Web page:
Home > All, Security Issues > Having sex online can seriously damage your economic health

Having sex online can seriously damage your economic health

Get Safe Online is warning young males about the webcam scam sex blackmail. It seems to be targeting youngsters in Avon and Somerset because when I asked about other cases I was told, “The City of London police haven’t been able to provide any further stats, as this is a relatively new type of fraud.”

Strange, because it certainly isn’t new and is unlikely to be limited to Avon and Somerset.

Avon and Somerset Constabulary has dealt with several cases where, following connecting via social networking sites, victims (usually young males) are lured into taking off their clothes in front of their webcam – and sometimes performing sexual acts – which is videoed by the fraudster. The victims are then threatened with blackmail to avoid the video being published online and shared with their contacts. Investigations have revealed that most of these cases stem from abroad, making them difficult to trace.

That’s the scam in a nutshell. But it’s certainly not new – and you can get a more complete description from a report in the BBC from September 2012.

She said she was French, living in Lyon, but was on holiday in Ivory Coast. We then chatted for a bit on MSN and I could see a video of her. She was a very beautiful French-looking girl, very pretty.

She was dressed to begin with and asked whether I would be interested in going further. I asked what that meant and she said she wanted to see my body… everything.
Blackmail fraudsters target webcam daters

This particular case seems to have been in France, but adds another potentially more worrying aspect. The subsequent video was published with a caption saying the victim performed a sex act in front of a young girl – and that unless he pays €500 to take it down, the world would soon know he is a paedophile.

“At the moment we are persuaded that there are several blackmail attempts committed every day,” says Vincent Lemoine, a specialist in cybercrime in the Gendarmerie’s criminal investigations unit.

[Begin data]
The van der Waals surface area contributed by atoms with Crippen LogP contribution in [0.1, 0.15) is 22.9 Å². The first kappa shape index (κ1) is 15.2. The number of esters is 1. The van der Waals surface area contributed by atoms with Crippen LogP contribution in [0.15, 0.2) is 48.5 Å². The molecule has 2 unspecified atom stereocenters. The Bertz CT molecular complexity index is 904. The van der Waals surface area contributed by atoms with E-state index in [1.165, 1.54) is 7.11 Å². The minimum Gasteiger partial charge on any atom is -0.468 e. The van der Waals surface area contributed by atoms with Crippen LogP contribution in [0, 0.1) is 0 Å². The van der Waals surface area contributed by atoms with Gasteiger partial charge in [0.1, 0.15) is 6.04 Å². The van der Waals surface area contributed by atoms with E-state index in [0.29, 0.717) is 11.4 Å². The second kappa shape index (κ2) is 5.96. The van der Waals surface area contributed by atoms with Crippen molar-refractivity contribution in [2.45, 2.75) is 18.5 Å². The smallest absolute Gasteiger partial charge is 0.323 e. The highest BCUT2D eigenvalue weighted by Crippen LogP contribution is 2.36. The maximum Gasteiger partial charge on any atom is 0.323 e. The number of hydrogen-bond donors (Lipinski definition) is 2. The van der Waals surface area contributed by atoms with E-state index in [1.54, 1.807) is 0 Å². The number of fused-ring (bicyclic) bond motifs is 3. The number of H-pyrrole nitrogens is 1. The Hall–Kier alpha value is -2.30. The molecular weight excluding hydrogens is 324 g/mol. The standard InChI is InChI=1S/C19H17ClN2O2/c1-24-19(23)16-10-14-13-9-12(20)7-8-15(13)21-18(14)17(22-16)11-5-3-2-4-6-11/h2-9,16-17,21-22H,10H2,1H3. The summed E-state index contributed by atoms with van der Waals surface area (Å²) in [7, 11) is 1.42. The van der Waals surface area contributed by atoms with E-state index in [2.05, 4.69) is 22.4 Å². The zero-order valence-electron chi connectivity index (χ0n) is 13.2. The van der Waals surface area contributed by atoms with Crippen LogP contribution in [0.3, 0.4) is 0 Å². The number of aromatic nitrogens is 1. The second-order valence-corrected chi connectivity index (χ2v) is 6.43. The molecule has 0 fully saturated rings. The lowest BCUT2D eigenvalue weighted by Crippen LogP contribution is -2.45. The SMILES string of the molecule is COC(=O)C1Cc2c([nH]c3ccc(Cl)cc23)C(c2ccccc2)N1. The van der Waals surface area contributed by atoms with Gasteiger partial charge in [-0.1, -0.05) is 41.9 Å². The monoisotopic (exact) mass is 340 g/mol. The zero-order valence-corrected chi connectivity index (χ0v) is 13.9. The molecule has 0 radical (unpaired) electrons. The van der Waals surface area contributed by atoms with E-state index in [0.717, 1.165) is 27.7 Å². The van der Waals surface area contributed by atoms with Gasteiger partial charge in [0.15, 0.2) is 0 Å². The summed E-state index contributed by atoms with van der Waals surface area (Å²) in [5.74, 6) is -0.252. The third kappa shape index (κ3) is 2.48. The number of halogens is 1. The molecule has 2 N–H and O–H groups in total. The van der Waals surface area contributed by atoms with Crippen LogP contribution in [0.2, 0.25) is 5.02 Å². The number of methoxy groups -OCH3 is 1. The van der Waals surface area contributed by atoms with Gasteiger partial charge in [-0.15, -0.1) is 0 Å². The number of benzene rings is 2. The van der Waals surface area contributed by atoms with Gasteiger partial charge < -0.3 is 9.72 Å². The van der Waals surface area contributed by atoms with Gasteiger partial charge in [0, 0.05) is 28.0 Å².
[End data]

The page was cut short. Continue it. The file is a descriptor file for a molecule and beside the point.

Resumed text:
So it’s not new and already widespread. Perhaps it’s just newly migrated to the UK because, let’s face it, we Brits have a reputation for not even shaking hands without a formal introduction. But it is a problem and it’s very likely to be an increasing problem. I just wish that Get Safe Online would get real with the young of today. Its language simply doesn’t resonate.

“It’s terrible that fraudsters are targeting innocent people in such a personal way,” said Tony Neate, Chief Executive of Get Safe Online. The language is so British and understated. Terrible? Devastating and possibly life threatening (“His blackmailers were relentless and he could see no end to his ordeal. A week after the first demand, he killed himself.” BBC report) might be more accurate.

I also have some concerns over whether Get Safe Online actually understands young culture. The purpose of the warning is admirable – but the advice given somewhat misses the mark. “Be wary about who you invite or accept invitations from on social networking sites. Don’t accept friendship requests from complete strangers. You wouldn’t do this in real life!”

That’s the problem. That’s exactly what people actually do in real life. We dress up, go out on the town, hook up with a complete stranger and have sex. It’s called a one-night-stand and it’s what weekends were invented for. And all friends were strangers before they became friends, so saying don’t make friends with strangers is a bit silly.

So I would say to Get Safe Online, if you want to seriously warn the youngsters of today, Get Safe should first get real.

If you want more advice on the threat from Get Safe, there’s an outline on their site:

Get Safe warning

I think the illustration is meant to show a worried young man who is being blackmailed – but it could just be someone giving head to a stranger he just met on Facebook.

Categories: All, Security Issues
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